The Alabama Medical Cannabis Commission said Thursday it would not push to make licenses for cultivation and distribution of medical cannabis available earlier, meaning medical cannabis will not be available in Alabama before 2023.
Rex Vaughn, the vice-chair of the commission, said the group needed to address other duties, including rulemaking and physician training. Vaughn also expressed concerns that further legislative action — required to move the dates — could expose the medical cannabis law to attempts to weaken it.
“At this point in time, we decided not to ask the Legislature to go back into digging up a legislative bill and opening it back up,” Vaughn said. “We could lose what we’ve got.”
The Legislature approved the medical cannabis bill in May after an often-emotional two-day debate in the House of Representatives, which had stymied prior attempts to bring medical cannabis to the state. Gov. Kay Ivey signed the legislation that same month.
The law allows the commission to accept applications for licenses to grow or distribute medical marijuana on Sept. 1, 2022. Before that date, the law directs the commission to create a central database to register patients.
Supporters of the bill had hoped to see medical marijuana available by the fall of 2022. But the September date makes it unlikely that any cannabis could be grown, processed and ready for transport before 2023. The commission must make decisions on license applications within 60 days, meaning the earliest a license could be issued would be Oct. 31, 2022.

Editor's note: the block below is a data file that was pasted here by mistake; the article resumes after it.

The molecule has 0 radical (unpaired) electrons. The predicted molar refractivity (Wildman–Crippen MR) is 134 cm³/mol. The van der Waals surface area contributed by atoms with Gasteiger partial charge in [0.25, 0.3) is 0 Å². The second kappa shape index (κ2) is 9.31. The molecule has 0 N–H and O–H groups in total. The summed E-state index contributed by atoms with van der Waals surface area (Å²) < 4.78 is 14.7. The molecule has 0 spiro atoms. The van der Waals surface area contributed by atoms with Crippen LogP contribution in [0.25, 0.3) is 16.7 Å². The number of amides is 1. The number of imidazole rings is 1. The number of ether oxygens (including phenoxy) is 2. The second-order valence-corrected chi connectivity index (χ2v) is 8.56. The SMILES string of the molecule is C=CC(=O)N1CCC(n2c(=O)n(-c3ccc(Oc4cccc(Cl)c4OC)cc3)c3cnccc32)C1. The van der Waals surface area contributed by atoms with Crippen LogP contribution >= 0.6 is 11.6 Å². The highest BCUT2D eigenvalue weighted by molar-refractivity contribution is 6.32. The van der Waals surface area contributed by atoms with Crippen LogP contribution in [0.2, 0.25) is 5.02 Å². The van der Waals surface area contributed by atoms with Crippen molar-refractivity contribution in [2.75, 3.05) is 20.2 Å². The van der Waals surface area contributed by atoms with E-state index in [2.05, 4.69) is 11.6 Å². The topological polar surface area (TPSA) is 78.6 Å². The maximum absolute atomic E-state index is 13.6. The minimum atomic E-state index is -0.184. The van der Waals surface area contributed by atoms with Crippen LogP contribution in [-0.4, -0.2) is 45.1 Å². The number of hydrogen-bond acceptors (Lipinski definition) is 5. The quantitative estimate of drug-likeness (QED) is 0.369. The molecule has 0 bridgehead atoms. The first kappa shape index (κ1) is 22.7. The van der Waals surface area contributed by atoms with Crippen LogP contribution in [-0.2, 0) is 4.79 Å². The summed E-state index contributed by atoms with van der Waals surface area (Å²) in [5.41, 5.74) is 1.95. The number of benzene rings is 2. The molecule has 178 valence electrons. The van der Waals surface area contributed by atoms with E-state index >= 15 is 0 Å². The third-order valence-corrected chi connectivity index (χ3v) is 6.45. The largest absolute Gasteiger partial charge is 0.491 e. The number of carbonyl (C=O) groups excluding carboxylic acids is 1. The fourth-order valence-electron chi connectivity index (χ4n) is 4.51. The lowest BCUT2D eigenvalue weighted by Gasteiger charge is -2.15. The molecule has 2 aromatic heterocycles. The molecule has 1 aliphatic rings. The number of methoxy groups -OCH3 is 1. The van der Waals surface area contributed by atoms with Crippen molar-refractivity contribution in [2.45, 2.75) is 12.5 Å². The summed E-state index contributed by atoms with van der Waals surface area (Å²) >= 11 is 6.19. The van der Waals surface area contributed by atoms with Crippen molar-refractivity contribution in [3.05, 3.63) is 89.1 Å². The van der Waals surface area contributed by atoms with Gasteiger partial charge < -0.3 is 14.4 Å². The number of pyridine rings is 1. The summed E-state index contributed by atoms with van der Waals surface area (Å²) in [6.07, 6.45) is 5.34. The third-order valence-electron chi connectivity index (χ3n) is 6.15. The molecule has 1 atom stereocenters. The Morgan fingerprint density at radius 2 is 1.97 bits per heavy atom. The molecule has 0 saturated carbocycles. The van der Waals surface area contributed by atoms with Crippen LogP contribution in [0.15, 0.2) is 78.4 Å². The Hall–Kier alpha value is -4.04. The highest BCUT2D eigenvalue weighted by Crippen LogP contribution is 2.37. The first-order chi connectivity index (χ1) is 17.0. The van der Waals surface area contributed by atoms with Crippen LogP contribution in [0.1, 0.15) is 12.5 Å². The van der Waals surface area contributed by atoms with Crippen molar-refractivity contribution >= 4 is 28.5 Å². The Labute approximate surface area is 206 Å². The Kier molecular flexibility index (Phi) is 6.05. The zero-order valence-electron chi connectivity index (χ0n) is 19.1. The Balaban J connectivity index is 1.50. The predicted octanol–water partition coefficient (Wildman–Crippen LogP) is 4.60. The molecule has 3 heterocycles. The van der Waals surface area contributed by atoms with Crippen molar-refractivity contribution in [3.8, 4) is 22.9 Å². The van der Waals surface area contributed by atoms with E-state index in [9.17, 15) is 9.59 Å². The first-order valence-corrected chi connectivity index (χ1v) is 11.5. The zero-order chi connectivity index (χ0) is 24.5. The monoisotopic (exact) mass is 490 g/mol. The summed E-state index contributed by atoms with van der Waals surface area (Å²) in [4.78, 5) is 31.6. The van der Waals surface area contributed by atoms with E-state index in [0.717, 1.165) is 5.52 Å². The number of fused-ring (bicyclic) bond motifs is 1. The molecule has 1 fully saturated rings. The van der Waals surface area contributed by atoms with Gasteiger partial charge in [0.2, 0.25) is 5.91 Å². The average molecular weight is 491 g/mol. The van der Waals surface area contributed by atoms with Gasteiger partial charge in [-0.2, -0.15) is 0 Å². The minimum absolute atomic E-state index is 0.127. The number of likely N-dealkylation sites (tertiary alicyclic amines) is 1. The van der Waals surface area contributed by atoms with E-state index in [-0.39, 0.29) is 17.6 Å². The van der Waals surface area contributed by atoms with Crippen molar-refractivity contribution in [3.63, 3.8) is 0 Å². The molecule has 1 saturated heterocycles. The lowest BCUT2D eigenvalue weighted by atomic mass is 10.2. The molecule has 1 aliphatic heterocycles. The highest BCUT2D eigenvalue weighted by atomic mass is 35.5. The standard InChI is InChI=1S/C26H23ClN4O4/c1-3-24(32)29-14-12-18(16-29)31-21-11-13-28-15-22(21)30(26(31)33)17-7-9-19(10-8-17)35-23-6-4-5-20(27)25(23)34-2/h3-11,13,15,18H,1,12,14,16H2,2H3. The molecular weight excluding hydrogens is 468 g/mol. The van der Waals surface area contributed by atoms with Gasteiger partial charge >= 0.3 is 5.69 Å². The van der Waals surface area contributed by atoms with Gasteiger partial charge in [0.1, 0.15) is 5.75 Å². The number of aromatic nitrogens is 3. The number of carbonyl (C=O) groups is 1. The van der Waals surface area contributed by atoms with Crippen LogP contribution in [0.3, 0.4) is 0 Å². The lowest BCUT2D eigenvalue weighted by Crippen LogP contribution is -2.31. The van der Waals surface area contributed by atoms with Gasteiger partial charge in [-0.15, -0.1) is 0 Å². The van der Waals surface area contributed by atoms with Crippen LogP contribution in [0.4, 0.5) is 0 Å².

“If you start looking at the timelines for what it’s going to take to get rules and regulations approved, and the growth cycle and the 60 days that people have to get in business after they get the license, it starts adding up,” John McMillian, the executive director of the Alabama Medical Cannabis Commission, said after the Thursday meeting.
At an August meeting, the commission considered asking the legislature to amend the law to move the date up. Sen. Tim Melson, R-Florence, the sponsor of the legislation, said Friday that he supported a program implemented in a “thoughtful and correct” manner.
“I’m good with their decisions,” he said. “It’s the law. I’m here to help them, and if they need something, great. If not, I’m going to watch what they do.”
Once available, medical cannabis will be available to treat at least 16 different conditions, including cancer, post-traumatic stress disorder and chronic pain. Cannabis would be available as tablets, capsules, gummies, lozenges, topical oils, suppositories or transdermal patches. Patients could also consume cannabis in nebulizers or as vaporized oil. The law forbids smoking or vaping medical cannabis, or baking it into food.
Patients would have to get approval from a physician licensed to dispense medical cannabis. The patient would also have to pay for a registration card costing up to $65 a year.
The law also forbids the recreational use of marijuana.